chapter  3
17 Pages

Learning to Write in the Second Language: K-5

ByMARÍA ESTELA BRISK, BOSTON COLLEGE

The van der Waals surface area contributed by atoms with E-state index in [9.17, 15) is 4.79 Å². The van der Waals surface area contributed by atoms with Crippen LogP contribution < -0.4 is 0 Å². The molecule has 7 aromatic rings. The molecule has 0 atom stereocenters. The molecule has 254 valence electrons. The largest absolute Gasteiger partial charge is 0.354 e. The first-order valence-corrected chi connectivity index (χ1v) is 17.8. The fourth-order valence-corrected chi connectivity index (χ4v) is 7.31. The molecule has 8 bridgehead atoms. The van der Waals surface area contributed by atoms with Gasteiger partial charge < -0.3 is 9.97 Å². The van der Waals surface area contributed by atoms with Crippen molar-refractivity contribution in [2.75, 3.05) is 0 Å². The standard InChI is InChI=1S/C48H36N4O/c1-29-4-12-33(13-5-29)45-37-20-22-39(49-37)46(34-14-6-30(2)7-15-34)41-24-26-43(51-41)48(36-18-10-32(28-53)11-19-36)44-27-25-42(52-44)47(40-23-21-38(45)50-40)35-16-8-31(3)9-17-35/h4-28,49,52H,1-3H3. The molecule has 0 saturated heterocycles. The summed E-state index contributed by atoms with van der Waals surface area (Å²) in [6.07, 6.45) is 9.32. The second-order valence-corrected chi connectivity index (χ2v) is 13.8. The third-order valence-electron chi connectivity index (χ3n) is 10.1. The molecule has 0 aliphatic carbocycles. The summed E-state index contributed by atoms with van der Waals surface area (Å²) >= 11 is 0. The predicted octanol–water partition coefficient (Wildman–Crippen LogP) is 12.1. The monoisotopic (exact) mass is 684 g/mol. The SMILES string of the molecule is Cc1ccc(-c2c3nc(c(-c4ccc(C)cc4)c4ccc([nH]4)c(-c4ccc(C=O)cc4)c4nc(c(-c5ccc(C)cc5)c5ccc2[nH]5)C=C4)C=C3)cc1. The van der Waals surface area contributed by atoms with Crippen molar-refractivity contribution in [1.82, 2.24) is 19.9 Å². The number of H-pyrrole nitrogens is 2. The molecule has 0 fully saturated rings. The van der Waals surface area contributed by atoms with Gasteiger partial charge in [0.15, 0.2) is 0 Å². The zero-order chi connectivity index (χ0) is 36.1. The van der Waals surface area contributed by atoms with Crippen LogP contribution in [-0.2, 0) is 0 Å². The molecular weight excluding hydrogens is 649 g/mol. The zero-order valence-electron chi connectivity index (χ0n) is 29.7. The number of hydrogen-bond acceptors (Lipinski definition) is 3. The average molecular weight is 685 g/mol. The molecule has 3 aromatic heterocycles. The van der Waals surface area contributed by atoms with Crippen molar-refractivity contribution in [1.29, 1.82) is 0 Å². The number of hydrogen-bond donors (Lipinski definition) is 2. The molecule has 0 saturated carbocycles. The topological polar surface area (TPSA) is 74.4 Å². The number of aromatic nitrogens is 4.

Research and the teaching of writing have evolved over time. From a focus on product where the expectation was that children had to be “corrected” until they achieved adult-like writing performance, to an emphasis on process where children are expected to experiment on their way to achieving adult-like proficiency. More recently, there has been an interest in genre “largely a response to changing views of discourse and of learning to write which incorporate better understandings of how language is structured to achieve social purposes in particular contexts of use” (Hyland, 2007, p. 148). Genre research focuses on students’ products as evidence of the children’s linguistic, communicative, and cognitive knowledge (Fang, 1999). These products are not prescribed but are the result of the interaction between contextual and linguistic input.